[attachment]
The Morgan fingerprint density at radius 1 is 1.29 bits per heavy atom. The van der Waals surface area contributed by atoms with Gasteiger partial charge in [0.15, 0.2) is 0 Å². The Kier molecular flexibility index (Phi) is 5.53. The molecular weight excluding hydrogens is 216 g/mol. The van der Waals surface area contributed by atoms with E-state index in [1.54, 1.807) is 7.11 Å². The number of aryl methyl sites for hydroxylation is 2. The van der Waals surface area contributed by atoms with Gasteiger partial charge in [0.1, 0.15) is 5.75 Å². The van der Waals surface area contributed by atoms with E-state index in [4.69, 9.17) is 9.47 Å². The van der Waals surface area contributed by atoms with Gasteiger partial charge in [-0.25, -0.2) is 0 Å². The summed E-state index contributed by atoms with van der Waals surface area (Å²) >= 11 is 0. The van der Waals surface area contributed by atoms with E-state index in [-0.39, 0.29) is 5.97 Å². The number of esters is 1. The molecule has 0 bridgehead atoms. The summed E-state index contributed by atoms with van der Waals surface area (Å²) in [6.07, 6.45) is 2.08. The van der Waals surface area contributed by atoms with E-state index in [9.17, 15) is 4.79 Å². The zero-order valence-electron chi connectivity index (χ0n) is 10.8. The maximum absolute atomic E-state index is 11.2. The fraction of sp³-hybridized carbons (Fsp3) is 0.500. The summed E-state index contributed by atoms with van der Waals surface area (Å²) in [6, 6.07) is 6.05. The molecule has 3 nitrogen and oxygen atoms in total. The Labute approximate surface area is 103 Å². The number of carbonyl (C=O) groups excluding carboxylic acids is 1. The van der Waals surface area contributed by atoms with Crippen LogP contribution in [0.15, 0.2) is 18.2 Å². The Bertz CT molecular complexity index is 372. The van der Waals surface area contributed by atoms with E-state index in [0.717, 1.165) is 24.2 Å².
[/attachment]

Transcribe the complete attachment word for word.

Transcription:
The Morgan fingerprint density at radius 1 is 1.29 bits per heavy atom. The van der Waals surface area contributed by atoms with Gasteiger partial charge in [0.15, 0.2) is 0 Å². The Kier molecular flexibility index (Phi) is 5.53. The molecular weight excluding hydrogens is 216 g/mol. The van der Waals surface area contributed by atoms with E-state index in [1.54, 1.807) is 7.11 Å². The number of aryl methyl sites for hydroxylation is 2. The van der Waals surface area contributed by atoms with Gasteiger partial charge in [0.1, 0.15) is 5.75 Å². The van der Waals surface area contributed by atoms with E-state index in [4.69, 9.17) is 9.47 Å². The van der Waals surface area contributed by atoms with Gasteiger partial charge in [-0.25, -0.2) is 0 Å². The summed E-state index contributed by atoms with van der Waals surface area (Å²) >= 11 is 0. The van der Waals surface area contributed by atoms with E-state index in [-0.39, 0.29) is 5.97 Å². The number of esters is 1. The molecule has 0 bridgehead atoms. The summed E-state index contributed by atoms with van der Waals surface area (Å²) in [6.07, 6.45) is 2.08. The van der Waals surface area contributed by atoms with E-state index in [9.17, 15) is 4.79 Å². The zero-order valence-electron chi connectivity index (χ0n) is 10.8. The maximum absolute atomic E-state index is 11.2. The fraction of sp³-hybridized carbons (Fsp3) is 0.500. The summed E-state index contributed by atoms with van der Waals surface area (Å²) in [6, 6.07) is 6.05. The molecule has 3 nitrogen and oxygen atoms in total. The Labute approximate surface area is 103 Å². The number of carbonyl (C=O) groups excluding carboxylic acids is 1. The van der Waals surface area contributed by atoms with Crippen LogP contribution in [0.15, 0.2) is 18.2 Å². The Bertz CT molecular complexity index is 372. The van der Waals surface area contributed by atoms with E-state index in [0.717, 1.165) is 24.2 Å².